A couple of months ago, I was daunted by the prospect of having to do yet another Look and Feel set of subclasses for the VisualWorks widget set. The technique of subclassing is hopelessly over-leveraged in what is there.
The debate about whether to do native widgets or not, and in what form factor has gone round and round for years now. It will continue to do so. Somewhere in there, I pondered "what would happen if I could draw standard widgets faithfully (or pretty darn close), but still emulate them? Is there a half way point there?"
I found that for OSX and Windows, there actually was to some degree. I discovered that all of the graphic resources that OSX uses are actually in a database and can be pried out and reused. You have to make the right decisions about how to use them, but if you use them correctly, you're doing the same thing OSX is. On Windows the story was even better. uxTheme.dll is the theming engine that Windows uses to evolve it's look and feel, as well as customize widgets for other platforms (such as mobile devices) -- much thanks to Michael Lucas-Smith for pointing me towards this.
So I began experimenting with that, and some other ideas that we've already been hinting at, in a package that I dubbed Skinny. It's so dubbed, because I'm interesting in getting to a point, where changing the skin of a VW app (whether the IDE itself, or something else), is relatively easy.
Here's a screencast that shows me playing with version 93 which is in the Open Repository.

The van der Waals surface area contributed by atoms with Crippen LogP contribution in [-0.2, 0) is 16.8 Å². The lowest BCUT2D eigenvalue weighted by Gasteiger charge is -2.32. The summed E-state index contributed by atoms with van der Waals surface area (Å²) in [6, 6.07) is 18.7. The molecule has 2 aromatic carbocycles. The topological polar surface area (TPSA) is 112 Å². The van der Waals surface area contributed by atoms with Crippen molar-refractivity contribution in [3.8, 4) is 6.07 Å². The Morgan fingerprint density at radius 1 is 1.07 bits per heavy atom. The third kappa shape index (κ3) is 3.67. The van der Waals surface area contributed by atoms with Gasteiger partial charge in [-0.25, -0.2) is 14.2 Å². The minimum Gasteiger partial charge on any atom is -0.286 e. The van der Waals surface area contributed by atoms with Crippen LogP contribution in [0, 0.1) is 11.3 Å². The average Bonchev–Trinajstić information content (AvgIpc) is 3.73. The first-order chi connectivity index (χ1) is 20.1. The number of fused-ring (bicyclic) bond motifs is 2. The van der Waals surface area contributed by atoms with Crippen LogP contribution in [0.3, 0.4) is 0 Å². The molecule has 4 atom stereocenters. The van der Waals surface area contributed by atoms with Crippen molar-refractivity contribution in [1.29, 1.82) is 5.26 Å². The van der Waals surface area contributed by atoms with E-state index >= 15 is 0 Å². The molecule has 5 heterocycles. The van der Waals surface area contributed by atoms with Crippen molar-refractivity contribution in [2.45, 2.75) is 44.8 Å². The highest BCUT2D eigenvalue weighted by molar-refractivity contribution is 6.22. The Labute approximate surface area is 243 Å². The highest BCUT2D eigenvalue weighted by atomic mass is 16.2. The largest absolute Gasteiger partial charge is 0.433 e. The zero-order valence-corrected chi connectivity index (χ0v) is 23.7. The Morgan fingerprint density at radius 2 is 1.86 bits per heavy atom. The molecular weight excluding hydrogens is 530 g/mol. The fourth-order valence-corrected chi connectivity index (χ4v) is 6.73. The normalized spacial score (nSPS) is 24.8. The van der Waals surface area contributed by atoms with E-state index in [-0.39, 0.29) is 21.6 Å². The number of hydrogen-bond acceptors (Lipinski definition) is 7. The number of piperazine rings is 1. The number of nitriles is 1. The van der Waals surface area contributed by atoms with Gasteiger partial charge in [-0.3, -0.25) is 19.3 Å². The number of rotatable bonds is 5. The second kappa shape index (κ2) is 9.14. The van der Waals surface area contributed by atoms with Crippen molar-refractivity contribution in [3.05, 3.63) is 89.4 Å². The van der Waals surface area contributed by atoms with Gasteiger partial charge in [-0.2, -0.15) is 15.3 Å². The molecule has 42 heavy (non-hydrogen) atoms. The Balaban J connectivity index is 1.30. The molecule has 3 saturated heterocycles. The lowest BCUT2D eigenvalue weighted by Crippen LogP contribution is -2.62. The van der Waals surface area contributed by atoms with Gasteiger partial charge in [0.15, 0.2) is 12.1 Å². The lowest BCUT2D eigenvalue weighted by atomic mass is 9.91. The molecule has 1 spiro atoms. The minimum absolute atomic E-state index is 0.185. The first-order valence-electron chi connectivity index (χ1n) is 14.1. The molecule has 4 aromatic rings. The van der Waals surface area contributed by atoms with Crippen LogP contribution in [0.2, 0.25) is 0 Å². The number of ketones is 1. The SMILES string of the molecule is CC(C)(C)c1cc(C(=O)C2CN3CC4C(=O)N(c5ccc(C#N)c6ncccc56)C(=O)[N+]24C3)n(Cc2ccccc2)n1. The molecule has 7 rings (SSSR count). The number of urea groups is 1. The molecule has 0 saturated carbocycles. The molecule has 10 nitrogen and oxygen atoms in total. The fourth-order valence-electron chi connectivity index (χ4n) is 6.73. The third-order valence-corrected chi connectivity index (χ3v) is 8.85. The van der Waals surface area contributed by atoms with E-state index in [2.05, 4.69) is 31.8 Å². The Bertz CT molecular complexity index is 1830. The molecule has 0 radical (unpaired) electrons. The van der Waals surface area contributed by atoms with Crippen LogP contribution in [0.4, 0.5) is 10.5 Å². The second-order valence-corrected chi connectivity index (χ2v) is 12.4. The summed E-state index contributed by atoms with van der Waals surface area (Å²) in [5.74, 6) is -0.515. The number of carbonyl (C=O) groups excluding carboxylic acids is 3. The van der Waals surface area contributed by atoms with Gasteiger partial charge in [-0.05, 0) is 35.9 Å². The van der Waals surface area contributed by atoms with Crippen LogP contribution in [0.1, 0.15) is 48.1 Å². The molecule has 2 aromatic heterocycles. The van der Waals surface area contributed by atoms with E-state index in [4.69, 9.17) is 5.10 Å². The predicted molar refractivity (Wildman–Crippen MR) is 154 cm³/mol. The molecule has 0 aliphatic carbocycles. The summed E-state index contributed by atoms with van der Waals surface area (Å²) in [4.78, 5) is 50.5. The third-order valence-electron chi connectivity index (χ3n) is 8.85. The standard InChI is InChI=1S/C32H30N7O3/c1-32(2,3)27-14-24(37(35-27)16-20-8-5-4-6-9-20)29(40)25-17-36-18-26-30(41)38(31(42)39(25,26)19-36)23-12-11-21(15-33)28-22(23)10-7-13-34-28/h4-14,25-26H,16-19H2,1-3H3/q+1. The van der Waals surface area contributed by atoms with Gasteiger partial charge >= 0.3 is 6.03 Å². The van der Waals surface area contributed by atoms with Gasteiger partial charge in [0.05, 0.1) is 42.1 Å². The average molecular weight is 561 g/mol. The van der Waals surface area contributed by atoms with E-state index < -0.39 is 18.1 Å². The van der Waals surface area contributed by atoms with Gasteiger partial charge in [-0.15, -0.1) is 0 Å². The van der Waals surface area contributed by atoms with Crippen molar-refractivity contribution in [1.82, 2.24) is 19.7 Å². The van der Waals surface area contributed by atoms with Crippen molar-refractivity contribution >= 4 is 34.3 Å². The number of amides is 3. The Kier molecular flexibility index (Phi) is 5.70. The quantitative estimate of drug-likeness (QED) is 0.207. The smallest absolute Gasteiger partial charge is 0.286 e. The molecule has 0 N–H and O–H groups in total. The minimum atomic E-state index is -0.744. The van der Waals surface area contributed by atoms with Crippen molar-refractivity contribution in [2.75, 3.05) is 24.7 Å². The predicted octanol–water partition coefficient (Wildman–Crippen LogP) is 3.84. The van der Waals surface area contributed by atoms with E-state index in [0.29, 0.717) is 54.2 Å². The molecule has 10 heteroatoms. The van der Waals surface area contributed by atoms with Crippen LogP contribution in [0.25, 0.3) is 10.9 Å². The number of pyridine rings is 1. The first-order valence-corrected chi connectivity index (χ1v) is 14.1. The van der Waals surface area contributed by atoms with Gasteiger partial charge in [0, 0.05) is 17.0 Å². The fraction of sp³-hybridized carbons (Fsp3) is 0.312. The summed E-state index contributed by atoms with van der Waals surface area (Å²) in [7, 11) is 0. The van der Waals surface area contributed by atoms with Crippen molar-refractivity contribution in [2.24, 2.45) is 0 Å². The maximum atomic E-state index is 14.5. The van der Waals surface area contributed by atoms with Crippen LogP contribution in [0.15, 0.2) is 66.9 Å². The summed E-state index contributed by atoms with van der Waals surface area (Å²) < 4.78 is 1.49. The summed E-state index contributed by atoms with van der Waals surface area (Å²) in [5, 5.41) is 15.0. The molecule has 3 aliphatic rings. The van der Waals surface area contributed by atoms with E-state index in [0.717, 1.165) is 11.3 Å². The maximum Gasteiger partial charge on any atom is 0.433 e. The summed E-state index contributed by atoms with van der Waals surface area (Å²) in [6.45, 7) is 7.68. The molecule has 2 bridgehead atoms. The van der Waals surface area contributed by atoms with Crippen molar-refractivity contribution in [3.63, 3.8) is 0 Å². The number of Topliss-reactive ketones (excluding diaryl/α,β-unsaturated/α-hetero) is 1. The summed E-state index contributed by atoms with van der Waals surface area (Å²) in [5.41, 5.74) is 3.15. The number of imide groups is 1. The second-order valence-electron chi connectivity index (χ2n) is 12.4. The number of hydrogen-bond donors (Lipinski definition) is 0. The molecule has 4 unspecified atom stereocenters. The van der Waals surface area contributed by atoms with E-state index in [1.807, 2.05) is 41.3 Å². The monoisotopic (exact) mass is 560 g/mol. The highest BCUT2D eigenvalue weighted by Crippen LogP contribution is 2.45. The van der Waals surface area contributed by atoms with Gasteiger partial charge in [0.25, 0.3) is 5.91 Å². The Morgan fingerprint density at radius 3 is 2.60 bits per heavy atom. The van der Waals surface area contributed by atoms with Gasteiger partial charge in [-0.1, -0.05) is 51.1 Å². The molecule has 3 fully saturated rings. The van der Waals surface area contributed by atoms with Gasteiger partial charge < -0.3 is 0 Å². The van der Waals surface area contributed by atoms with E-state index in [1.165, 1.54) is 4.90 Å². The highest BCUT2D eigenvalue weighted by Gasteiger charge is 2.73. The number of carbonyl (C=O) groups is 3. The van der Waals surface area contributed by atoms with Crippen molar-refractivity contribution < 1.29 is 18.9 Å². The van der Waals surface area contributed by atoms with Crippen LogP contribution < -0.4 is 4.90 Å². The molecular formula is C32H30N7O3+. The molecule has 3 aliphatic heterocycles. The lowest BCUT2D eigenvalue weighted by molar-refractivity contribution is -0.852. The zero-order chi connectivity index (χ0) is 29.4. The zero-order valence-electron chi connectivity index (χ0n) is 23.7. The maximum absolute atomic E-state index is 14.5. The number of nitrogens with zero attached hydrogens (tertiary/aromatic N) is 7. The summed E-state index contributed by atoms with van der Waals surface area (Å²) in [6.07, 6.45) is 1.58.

Here's a list of questions/answers one might ask about such an experiment:
Q: Which versions of VisualWorks do I have to have for this?
A: You need a pretty recent 7.8 dev build. There are small things from this project, that we've been rolling into VisualWorks proper.
Q: Do you plan on integrating this in the product someday?
A: I don't know yet. It could be that we end up doing yet another subclass tree and just harvest the uxTheme.dll drawing know how. Or maybe more of a hybrid. I don't know yet.
Q: Does the Windows look and feel work on other platforms?
A: No. It doesn't.
Q: What other skins have you played with?
A: There's an OSX one. It uses Cairo to render the various graphics excavated out the OSX graphics database. Ironically, it actually works better at the moment on either Windows of X11, since Cairo doesn't interleave efficiently with Quartz drawing. It works there, but it's pretty jerky. Great benchmark for really improving Cairo on OSX.
Q: Which widgets have you built for?
A: Push Buttons, Radio Buttons, Check Boxes, Scroll Bars, Tab Controls, Splitters (the splitters don't build thru UIBuilders tho)
Q: What if I'm more interested in not using UIBuilder technology and just simply snapping widgets together?
A: Look at the various class side example methods on Skinny objects.
Q: What known issues are there already?
A: Haven't made any of them keyboard navigable (waiting to integrate some changes to the core to simplify KeyboardProcessor first). The Scrollbars don't get their thumbs sized initially right, they require a click to do so. Lots of others, I'm sure.
Q: What IDE tools seem to work?
A: In the screencast, I show workspace, inspector, and settings tool. There's actually one page in settings tool that has issues still (a store one with a dataset). The browser kind of works. Some of the widgets don't pick up the skinny skin. The FileBrowser tanked last time I tried it. I have used the debugger on it successfully before, but currently have it turned off.
Q: Why are you blogging about it?
A: Always a good idea to give people a peek at what kind of things are going on. I'd also be interested in people trying to use it with their own apps. I'm curious how long it would stay alive and if there's an obvious "implement this next" vector.